Editor’s note: This story is aimed to lower the chemicals you use in everyday life, such as silver polish, laundry softener, etc. but please follow the CDC guidelines for keeping your home and surfaces disinfected and clean to prevent the spread of COVID-19. 

Everyone loves a clean house, but you don’t always have to use products packed with chemicals to get things to sparkle and . From natural ways to soften your laundry to using lemons to shine your chrome, read on for 12 ways to clean without the chemicals.

photo: fede13 via flickr


1. Use lemon juice to polish all that chrome and stainless steel in your kitchen or bathroom. We like to keep an extra bottle of already juiced lemon on hand for just such a reason, but if you’ve made lemonade and have lemon rinds left, you can actually use the lemon half right on corners.

2. You can also use said lemon rind, juice or a wedge to clean a cutting board. The lemon not only disinfects, it removes trace odors left behind from things like onions and garlic.

Vinegar (White)

3. Mix vinegar to water at a 3 to 1 ration (3 cups vinegar to one cup water) for cleaning windows and mirrors.

4. Use straight vinegar in a spray bottle to combat mildew. Spray offending area and leave for 30 minutes before rinsing with hot water.

5. Next time you’re at the grocery store, grab an extra one-gallon jug of white vinegar for your laundry room. Add a good 20 drops of essential oil, shake, and keep on hand for a fabric softener. Just add a half cup to each load (shake the jug to distribute the oils before each use).

6. Almost every hard-surface floor, from vinyl to hardwood, can be effectively cleaned with a simple water and vinegar solution. One cup vinegar to a half-gallon of hot or warm water should do the trick.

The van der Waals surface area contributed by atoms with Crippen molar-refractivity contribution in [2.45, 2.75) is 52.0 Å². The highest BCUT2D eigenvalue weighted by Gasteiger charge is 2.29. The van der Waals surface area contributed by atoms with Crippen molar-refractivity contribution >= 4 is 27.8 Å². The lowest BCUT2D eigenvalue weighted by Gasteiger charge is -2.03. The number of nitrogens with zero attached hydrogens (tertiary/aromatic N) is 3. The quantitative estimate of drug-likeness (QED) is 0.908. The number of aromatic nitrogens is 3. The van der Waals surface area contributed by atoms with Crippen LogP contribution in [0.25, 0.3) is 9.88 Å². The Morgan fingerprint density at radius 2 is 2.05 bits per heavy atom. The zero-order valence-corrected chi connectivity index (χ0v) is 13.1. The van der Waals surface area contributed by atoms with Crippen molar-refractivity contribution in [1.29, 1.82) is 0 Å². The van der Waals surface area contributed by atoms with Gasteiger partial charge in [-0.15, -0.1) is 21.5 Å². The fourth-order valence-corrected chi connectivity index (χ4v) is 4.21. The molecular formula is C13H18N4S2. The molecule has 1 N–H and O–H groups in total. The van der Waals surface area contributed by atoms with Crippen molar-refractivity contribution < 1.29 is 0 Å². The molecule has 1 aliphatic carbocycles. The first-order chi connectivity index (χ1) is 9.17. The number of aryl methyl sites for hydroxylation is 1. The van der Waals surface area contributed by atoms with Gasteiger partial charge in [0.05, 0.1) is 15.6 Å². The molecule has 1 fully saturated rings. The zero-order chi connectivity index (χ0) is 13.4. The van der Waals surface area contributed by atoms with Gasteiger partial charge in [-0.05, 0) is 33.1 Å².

photo: evitaochel via pixabay

Baking Soda

7. Use baking soda with a hint of essential oil, like lavender, sprinkled in to deodorize your carpets. Sprinkle, vacuum up, inhale.

8. DIY your own room freshener without all the toxic chemicals. Just put some baking soda in a cute jar, add a few drops of your favorite essential oil (we love the combo of mint + lavender) put the lid on, and shake. Once you’ve got your baking soda + essential oils distributed, remove the lid and place several holes in it to let the freshening begin!

photo: andreas160578 via pixabay


9. Use a teaspoon of salt to tepid water (not hot or even warm) to clean and disinfect water bottles (and sippy cups). This keeps you from that dreaded soapy water taste and neutralizes any lingering odors in your bottle. You can even soak the lids and sippy attachments in a mild salt solution, just be sure to rinse the heck out of it to flush the salty flavor away. A cotton swab with a salty paste can help get in the nooks and crannies of lids, too.


10. Cast iron skillet hack: If you properly season your pans, you won’t need to scrub too much but sometimes it happens. (Never, ever use soap and water on a cast iron skillet!) If you have a tricky sticky spot, use coarse salt and a vegetable scrubber dedicated to this purpose with a helping of cooking oil to clean off the gunk. While we recommend seasoning your pans after each use with a helping of cooking oil, try this lazy hack for every once in awhile: wipe your pan clean with a dry cloth and then spray with a cooking spray like Pam before storing.

11. Mix vinegar and oil together to make a furniture polish! Do it a 3 to 1 ration (so 3 tablespoons oil to 1 tablespoon vinegar). Or sub lemon juice for the vinegar. We recommend making this one in small batches (a little goes a long way) and applying with a super soft cloth, not a paper towel.

photo: marthaposemuckle via pixabay


12. Toothpaste cleans stains and tarnish on any silver surface. If you’ve got a detailed edge on an antique plate, a gentle toothbrush + toothpaste can take the tarnish out of the nook and crannies and is way less harsh than some commercial silver polishes out there (which can actually strip silver plating). Ditto this method for jewelry.

—Amber Guetebier

featured image: Stocksnap via pixabay


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